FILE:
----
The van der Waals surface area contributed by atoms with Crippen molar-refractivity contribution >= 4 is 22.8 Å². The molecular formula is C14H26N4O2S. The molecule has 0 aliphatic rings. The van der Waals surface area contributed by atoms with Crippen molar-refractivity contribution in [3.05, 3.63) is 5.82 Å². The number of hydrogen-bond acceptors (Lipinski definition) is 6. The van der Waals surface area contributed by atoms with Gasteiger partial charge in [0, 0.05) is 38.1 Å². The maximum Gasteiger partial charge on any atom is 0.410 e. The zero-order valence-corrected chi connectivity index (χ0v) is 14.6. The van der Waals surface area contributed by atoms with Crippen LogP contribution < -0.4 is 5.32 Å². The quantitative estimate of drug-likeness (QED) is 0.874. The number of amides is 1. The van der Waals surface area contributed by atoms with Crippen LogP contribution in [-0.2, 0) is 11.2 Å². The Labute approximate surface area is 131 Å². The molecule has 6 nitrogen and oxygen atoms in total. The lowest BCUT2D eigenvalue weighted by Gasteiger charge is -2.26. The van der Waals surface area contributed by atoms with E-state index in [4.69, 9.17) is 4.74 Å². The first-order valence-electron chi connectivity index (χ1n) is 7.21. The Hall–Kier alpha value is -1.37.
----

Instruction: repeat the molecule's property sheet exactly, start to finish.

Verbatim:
The van der Waals surface area contributed by atoms with Crippen molar-refractivity contribution >= 4 is 22.8 Å². The molecular formula is C14H26N4O2S. The molecule has 0 aliphatic rings. The van der Waals surface area contributed by atoms with Crippen molar-refractivity contribution in [3.05, 3.63) is 5.82 Å². The number of hydrogen-bond acceptors (Lipinski definition) is 6. The van der Waals surface area contributed by atoms with Gasteiger partial charge in [0, 0.05) is 38.1 Å². The maximum Gasteiger partial charge on any atom is 0.410 e. The zero-order valence-corrected chi connectivity index (χ0v) is 14.6. The van der Waals surface area contributed by atoms with Crippen LogP contribution < -0.4 is 5.32 Å². The quantitative estimate of drug-likeness (QED) is 0.874. The number of amides is 1. The van der Waals surface area contributed by atoms with Crippen LogP contribution in [-0.2, 0) is 11.2 Å². The Labute approximate surface area is 131 Å². The molecule has 6 nitrogen and oxygen atoms in total. The lowest BCUT2D eigenvalue weighted by Gasteiger charge is -2.26. The van der Waals surface area contributed by atoms with E-state index in [4.69, 9.17) is 4.74 Å². The first-order valence-electron chi connectivity index (χ1n) is 7.21. The Hall–Kier alpha value is -1.37.